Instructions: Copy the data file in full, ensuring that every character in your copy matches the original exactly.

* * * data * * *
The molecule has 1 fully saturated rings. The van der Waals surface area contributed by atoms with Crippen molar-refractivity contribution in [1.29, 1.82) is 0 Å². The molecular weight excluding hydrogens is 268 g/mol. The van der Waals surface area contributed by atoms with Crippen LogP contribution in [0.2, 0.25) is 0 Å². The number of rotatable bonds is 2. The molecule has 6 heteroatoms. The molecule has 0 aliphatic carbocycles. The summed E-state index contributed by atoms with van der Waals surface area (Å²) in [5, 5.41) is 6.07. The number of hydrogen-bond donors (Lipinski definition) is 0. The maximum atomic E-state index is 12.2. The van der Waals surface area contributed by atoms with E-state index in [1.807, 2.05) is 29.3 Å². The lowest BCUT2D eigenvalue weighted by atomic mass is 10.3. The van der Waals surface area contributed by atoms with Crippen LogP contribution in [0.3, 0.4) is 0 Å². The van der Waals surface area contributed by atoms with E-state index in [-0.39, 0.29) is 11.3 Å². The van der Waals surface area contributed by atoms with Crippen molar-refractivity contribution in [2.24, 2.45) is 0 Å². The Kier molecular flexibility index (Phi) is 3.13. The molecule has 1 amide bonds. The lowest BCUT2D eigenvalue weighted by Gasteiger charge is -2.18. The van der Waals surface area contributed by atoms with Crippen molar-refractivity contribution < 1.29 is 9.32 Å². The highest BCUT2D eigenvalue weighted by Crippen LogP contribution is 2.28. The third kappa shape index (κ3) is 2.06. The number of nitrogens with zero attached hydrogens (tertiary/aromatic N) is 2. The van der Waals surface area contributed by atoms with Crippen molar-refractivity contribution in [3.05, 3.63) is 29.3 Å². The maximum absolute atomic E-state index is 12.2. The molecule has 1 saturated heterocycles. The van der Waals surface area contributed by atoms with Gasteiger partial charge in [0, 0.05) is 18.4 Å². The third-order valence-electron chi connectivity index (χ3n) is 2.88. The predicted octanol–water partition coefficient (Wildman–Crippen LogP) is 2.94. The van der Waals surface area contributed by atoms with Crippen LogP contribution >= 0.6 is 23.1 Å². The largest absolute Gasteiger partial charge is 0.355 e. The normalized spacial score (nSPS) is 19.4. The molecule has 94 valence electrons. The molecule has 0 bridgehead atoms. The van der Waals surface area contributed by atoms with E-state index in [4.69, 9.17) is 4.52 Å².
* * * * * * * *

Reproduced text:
The molecule has 1 fully saturated rings. The van der Waals surface area contributed by atoms with Crippen molar-refractivity contribution in [1.29, 1.82) is 0 Å². The molecular weight excluding hydrogens is 268 g/mol. The van der Waals surface area contributed by atoms with Crippen LogP contribution in [0.2, 0.25) is 0 Å². The number of rotatable bonds is 2. The molecule has 6 heteroatoms. The molecule has 0 aliphatic carbocycles. The summed E-state index contributed by atoms with van der Waals surface area (Å²) in [5, 5.41) is 6.07. The number of hydrogen-bond donors (Lipinski definition) is 0. The maximum atomic E-state index is 12.2. The van der Waals surface area contributed by atoms with E-state index in [1.807, 2.05) is 29.3 Å². The lowest BCUT2D eigenvalue weighted by atomic mass is 10.3. The van der Waals surface area contributed by atoms with Crippen LogP contribution in [0.3, 0.4) is 0 Å². The van der Waals surface area contributed by atoms with E-state index in [-0.39, 0.29) is 11.3 Å². The van der Waals surface area contributed by atoms with Crippen molar-refractivity contribution in [2.24, 2.45) is 0 Å². The Kier molecular flexibility index (Phi) is 3.13. The molecule has 1 amide bonds. The lowest BCUT2D eigenvalue weighted by Gasteiger charge is -2.18. The van der Waals surface area contributed by atoms with Crippen molar-refractivity contribution < 1.29 is 9.32 Å². The highest BCUT2D eigenvalue weighted by Crippen LogP contribution is 2.28. The third kappa shape index (κ3) is 2.06. The number of nitrogens with zero attached hydrogens (tertiary/aromatic N) is 2. The van der Waals surface area contributed by atoms with Crippen molar-refractivity contribution in [3.05, 3.63) is 29.3 Å². The maximum absolute atomic E-state index is 12.2. The molecule has 1 saturated heterocycles. The van der Waals surface area contributed by atoms with Gasteiger partial charge in [0, 0.05) is 18.4 Å². The third-order valence-electron chi connectivity index (χ3n) is 2.88. The predicted octanol–water partition coefficient (Wildman–Crippen LogP) is 2.94. The van der Waals surface area contributed by atoms with Crippen LogP contribution >= 0.6 is 23.1 Å². The largest absolute Gasteiger partial charge is 0.355 e. The normalized spacial score (nSPS) is 19.4. The molecule has 94 valence electrons. The molecule has 0 bridgehead atoms. The van der Waals surface area contributed by atoms with E-state index in [4.69, 9.17) is 4.52 Å².